Phoenix--The Goldwater Institute today filed a lawsuit challenging the City of Phoenix's $97.4 million subsidy to the developer of a planned mall in north Phoenix known as CityNorth. The lawsuit, Turken v. Gordon, was filed in Maricopa County Superior Court and seeks an injunction against the subsidy and to restore the constitutional ban on subsidies.
The City signed a contract last month to provide Chicago-based Thomas J. Klutznick Company with a rebate of half of the sales tax revenues generated by stores at CityNorth, ostensibly in order to provide parking spaces for shoppers. But an economic analysis released today by the Goldwater Institute, Deal Breaker: A Critique of Phoenix's Subsidy of CityNorth, calls the parking lot lease a sham, noting retailers ordinarily provide their own parking.
The lawsuit argues that the subsidy violates three provisions of the Arizona Constitution: the gift clause, which prohibits subsidies to corporations; the equal privileges and immunities clause, which says that if the government grants a privilege or immunity to one taxpayer, it must have a good reason for not granting it to all taxpayers; and the provision forbidding special laws that single out one corporation for benefits.
All of those provisions were put in the Arizona Constitution to prohibit precisely the type of special-interest giveaways that CityNorth exemplifies, said Clint Bolick, the director of the Goldwater Institute Scharf-Norton Center for Constitutional Litigation.
The plaintiffs are six Phoenix small business owners who, like the overwhelming majority of Arizona businesses, do not receive subsidies: Meyer Turken, owner of Turken Industrial Properties, a small real estate development and management company; Kenneth D. Cheuvront, owner of Cheuvront Wine and Cheese Cafe and Cheuvront Construction; Zul Gilliani, who owns an ice cream shop at Paradise Valley Mall; James Iannuzo, who owns Sign-a-Rama; Kathy Rowe who owns Music Together; and Justin Shafer, owner of Hava Java.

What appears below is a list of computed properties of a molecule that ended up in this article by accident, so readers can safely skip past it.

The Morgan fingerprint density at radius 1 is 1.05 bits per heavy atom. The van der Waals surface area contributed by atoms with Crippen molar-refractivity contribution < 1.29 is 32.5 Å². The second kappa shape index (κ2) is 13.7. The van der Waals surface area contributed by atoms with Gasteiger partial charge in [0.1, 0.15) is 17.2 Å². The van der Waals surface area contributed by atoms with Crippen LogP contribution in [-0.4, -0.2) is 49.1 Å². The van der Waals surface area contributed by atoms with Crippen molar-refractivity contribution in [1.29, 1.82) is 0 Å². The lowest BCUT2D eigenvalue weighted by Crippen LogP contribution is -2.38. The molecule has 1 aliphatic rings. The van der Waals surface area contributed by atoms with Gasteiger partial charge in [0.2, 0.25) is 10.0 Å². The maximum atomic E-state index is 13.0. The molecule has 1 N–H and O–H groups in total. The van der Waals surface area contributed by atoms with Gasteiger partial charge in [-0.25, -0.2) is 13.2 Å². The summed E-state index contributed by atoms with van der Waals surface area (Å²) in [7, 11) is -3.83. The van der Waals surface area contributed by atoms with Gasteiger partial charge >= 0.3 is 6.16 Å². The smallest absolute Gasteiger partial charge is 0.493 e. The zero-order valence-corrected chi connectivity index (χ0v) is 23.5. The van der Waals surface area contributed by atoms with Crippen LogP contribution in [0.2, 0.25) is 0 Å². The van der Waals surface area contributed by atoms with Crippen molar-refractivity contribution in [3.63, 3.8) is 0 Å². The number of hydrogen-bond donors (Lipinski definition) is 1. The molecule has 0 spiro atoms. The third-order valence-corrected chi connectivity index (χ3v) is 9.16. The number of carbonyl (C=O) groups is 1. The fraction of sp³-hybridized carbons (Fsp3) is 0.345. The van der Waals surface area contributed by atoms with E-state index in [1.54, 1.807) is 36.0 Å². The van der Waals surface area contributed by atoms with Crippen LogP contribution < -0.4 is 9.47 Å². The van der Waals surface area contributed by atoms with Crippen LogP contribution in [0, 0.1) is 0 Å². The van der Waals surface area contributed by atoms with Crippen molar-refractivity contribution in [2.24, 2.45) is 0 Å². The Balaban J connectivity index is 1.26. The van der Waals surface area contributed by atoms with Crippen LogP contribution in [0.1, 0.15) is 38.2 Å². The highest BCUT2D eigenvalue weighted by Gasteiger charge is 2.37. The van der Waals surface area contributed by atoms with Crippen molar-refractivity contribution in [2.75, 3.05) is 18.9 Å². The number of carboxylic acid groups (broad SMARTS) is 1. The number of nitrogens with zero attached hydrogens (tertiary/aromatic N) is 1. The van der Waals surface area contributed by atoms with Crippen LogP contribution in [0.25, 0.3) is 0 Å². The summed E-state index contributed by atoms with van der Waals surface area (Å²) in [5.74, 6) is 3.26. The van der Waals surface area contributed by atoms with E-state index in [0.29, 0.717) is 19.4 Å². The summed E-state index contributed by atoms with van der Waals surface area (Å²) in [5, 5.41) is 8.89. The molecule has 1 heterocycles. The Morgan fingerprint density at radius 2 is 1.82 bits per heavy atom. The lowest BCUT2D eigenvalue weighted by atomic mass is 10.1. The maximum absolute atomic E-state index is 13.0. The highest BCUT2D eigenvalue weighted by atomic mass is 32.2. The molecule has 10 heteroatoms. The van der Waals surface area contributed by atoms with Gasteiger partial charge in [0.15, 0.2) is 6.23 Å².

This is Robin Hood in reverse, declared Mr. Bolick. The City is taking nearly $100 million in taxpayer money to give to a Chicago developer to build a fancy shopping mall. Corporate welfare is a blatantly improper use of government power.
Klutznick is only one of scores of companies receiving subsidies across Arizona. The City of Surprise recently granted $250 million to Westcor to build a shopping mall. To put an end to this problem, the legislature recently passed a law sponsored by Sen. Kenneth D. Cheuvront (D-Phoenix, a plaintiff in this case) that imposes a financial penalty on some cities that provide such subsidies, but the law only applies to Maricopa and Pima Counties. Although CityNorth helped inspire the law, it is not affected because the deal was approved before the law.
Phoenix voters will be asked next month to approve a .2 percent increase to the city's 8.1 percent sales tax. The Goldwater Institute estimates that the CityNorth subsidy would fund over two years of the requested tax increase.
Arizona's sales tax burden is the tenth highest in the United States, and among the highest in the West. Goldwater Institute President Darcy Olsen argues, Lowering sales and other taxes for all businesses is far more fair and effective than subsidies in attracting and keeping businesses.
The complaint and other case documents are available online. The Goldwater Institute is a nonprofit public policy research and litigation organization whose work is made possible by the generosity of its supporters. Thanks to a challenge grant, all contributions designated for the Goldwater Institute Scharf-Norton Center for Constitutional Litigation will be matched dollar-for-dollar to support these cases.